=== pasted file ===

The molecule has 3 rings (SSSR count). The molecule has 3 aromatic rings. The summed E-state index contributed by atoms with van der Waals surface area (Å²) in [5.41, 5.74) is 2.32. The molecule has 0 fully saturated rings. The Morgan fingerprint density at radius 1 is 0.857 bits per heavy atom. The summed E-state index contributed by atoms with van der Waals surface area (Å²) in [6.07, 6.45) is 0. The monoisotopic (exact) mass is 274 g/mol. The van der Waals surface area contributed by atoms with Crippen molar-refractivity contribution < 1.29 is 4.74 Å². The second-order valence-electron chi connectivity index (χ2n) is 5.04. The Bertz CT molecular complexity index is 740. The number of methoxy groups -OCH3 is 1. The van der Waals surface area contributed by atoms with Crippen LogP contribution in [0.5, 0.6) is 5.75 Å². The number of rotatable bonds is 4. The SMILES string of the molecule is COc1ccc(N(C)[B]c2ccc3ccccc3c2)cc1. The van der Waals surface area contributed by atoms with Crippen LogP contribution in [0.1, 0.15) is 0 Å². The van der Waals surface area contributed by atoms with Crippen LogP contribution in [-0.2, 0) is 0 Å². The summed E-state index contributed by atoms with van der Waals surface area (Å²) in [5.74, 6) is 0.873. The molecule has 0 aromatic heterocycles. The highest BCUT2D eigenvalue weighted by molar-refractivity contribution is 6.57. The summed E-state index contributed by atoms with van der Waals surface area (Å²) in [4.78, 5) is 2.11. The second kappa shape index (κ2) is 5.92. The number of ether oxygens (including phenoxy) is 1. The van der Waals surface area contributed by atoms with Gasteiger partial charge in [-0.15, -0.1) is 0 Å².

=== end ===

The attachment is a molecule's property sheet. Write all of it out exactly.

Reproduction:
The molecule has 3 rings (SSSR count). The molecule has 3 aromatic rings. The summed E-state index contributed by atoms with van der Waals surface area (Å²) in [5.41, 5.74) is 2.32. The molecule has 0 fully saturated rings. The Morgan fingerprint density at radius 1 is 0.857 bits per heavy atom. The summed E-state index contributed by atoms with van der Waals surface area (Å²) in [6.07, 6.45) is 0. The monoisotopic (exact) mass is 274 g/mol. The van der Waals surface area contributed by atoms with Crippen molar-refractivity contribution < 1.29 is 4.74 Å². The second-order valence-electron chi connectivity index (χ2n) is 5.04. The Bertz CT molecular complexity index is 740. The number of methoxy groups -OCH3 is 1. The van der Waals surface area contributed by atoms with Crippen LogP contribution in [0.5, 0.6) is 5.75 Å². The number of rotatable bonds is 4. The SMILES string of the molecule is COc1ccc(N(C)[B]c2ccc3ccccc3c2)cc1. The van der Waals surface area contributed by atoms with Crippen LogP contribution in [0.1, 0.15) is 0 Å². The van der Waals surface area contributed by atoms with Crippen LogP contribution in [-0.2, 0) is 0 Å². The summed E-state index contributed by atoms with van der Waals surface area (Å²) in [5.74, 6) is 0.873. The molecule has 0 aromatic heterocycles. The highest BCUT2D eigenvalue weighted by molar-refractivity contribution is 6.57. The summed E-state index contributed by atoms with van der Waals surface area (Å²) in [4.78, 5) is 2.11. The second kappa shape index (κ2) is 5.92. The number of ether oxygens (including phenoxy) is 1. The van der Waals surface area contributed by atoms with Gasteiger partial charge in [-0.15, -0.1) is 0 Å².